Both this year and last, San Francisco Senators Leno and Weiner supported a bill to restrict the use of Imidacloprid in California. (SB 602 and SB 1282) Please see the entire bill, it’s supporters and opposition below. Creating public confusion, both years the California Beekeepers Association voted to prevent any restrictions or bans on this poison and clearly showed everyone in the room who their handlers were. Their lobbyist reported to Senator Leno that the Association Board held an 11th hour vote the night before the first committee meeting, seeming to kneel under pressure. The pesticide industry argument prevailed that day calling for the use of ‘citizen exterminators’ who should have the right to use Imidacloprid, and should easily purchase it anywhere in California in their backyards, unregulated, at any point they want.  

Please see the bottom of this document for resources that show how the regulatory agencies use faulty science to approve chemicals and understand that the EPA, FDA, USDA, etc has run interference for the Pesticide Industry to quickly approve these poisons that should never have been allowed on the market in the first place.

It’s up to you, the City of San Francisco to lead the way and show the rest of California how to truly provide safe home and poison-free food for all California Pollinators.  

San Francisco is a rare city.  We operate under the The Precautionary Principle which our city adopted for its own safety.  Unlike the Federal Govmt which operates on a system of allowing a poison to be approved and look at it later after safety issues arise, the Precautionary Principle says the science or common sense of a substance assumes it is dangerous and you don’t have to have confirmation of that danger to take all steps to limit potential damage. We have that proof on neonics. ⁵  After all, San Francisco banned its use several years ago!  So shy would the city allow these poisons in flowering pollinator trees?

The Precautionary Principle alone is enough of a reason to stop the planting of any neonic pre-treated trees. One only has to look no further than the neonic treatment of trees in an Oregon parking lot to see the devastation to both nature and to a city’s image. Will our city have enough money for nets to cover flowering trees if bumbles are found dead like what happened in Oregon? ⁶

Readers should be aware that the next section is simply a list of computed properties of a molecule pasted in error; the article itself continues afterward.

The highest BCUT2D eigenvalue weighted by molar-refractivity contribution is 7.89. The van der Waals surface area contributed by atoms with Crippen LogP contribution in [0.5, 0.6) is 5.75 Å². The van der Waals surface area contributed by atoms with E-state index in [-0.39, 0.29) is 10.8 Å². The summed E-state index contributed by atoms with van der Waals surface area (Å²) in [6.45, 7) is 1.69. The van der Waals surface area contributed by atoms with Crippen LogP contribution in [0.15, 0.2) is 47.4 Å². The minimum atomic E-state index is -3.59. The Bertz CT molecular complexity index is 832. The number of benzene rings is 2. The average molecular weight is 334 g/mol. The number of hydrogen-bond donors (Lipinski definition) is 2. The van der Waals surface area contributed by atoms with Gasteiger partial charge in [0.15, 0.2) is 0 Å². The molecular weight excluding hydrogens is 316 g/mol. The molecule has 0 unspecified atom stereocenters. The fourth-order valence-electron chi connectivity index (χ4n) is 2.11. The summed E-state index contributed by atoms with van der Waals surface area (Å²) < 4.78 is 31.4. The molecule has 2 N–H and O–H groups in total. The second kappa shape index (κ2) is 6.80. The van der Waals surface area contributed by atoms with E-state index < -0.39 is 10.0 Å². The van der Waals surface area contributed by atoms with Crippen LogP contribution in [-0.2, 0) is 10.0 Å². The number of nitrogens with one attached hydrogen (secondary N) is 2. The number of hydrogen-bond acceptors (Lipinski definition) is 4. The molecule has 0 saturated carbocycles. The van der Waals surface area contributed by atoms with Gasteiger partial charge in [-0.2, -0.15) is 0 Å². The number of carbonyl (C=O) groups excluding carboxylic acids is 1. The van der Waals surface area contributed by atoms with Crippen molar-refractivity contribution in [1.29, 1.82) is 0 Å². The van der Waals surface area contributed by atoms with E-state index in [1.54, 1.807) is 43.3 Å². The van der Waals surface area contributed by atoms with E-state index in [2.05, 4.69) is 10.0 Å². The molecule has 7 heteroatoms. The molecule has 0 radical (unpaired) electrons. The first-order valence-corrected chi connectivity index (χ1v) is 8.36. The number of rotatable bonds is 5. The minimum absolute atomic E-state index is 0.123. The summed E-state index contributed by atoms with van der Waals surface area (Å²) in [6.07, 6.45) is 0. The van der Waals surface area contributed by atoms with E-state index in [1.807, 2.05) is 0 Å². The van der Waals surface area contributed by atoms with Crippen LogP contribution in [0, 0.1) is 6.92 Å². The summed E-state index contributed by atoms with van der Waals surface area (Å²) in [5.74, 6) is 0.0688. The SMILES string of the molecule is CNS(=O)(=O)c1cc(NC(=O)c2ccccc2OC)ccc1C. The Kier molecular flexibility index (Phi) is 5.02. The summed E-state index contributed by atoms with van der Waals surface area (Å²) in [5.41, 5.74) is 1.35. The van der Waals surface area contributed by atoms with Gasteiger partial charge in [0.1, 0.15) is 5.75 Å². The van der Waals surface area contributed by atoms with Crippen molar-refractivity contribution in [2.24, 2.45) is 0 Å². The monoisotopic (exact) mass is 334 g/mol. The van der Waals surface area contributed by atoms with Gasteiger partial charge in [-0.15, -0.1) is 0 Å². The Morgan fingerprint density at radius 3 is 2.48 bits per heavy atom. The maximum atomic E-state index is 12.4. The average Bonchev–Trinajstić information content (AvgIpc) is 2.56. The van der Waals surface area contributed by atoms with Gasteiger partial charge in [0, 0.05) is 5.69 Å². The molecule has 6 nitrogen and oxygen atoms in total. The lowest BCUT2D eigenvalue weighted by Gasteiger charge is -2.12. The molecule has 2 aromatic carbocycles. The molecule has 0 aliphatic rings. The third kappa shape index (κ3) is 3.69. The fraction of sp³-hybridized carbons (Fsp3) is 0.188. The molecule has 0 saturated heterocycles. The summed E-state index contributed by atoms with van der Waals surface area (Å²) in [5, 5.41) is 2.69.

For four years, Neonics have been banned by 28 developed Western countries because their Science Academy’s 1100 peer reviewed papers all agreed, neonics must be banned. The British Government (along with the British Beekeeping Associations) used to be against the ban and were rabidly Pro-Industry but just now have reversed that position and support the ban on neonics.

America looks isolated as the only major player in the western world that refuses to listen to the scientific facts.⁷

Usually people stumble around in the dark, not thinking very deeply and being far too trusting of industry and the powers that be, when suddenly the light comes on.  At this critical juncture in human history when all lights are glaring, blame is a waste of precious time. Our ‘standard practice’ thinking should change immediately because pollinators have no time left for our human dithering.  And importantly, San Francisco pollinators should not be another victim of corporate denialism, propaganda deception and ‘green’ washing. 

I assure you, do this hard work now and the entire world will recognize it and thank you.  You’ll be known as the city that knew, and did the right thing. 

 

THE PROBLEM

Did you know that a single bumblebee must visit 10,000 flowers every day?  This question addresses why city trees matter to city pollinators.  That immense volume of flowers, spread out, meadow-like, is an impossibility in any city and most especially in a tiny space like San Francisco. A simple solution of how to save bees and all pollinators lies in our trees!  A mature flowering tree is a highly efficient use of urban space potentially delivering up to ¼ acre or more of nutrition to beneficial insects and birds.⁸   Each tree has the potential of thousands and some have millions of flowers, and in San Francisco, many trees bloom continuously for most months of the year providing much needed food. There is no better solution to our biodiversity’s survival than planting a diverse and nutritious canopy of flowering ornamental trees.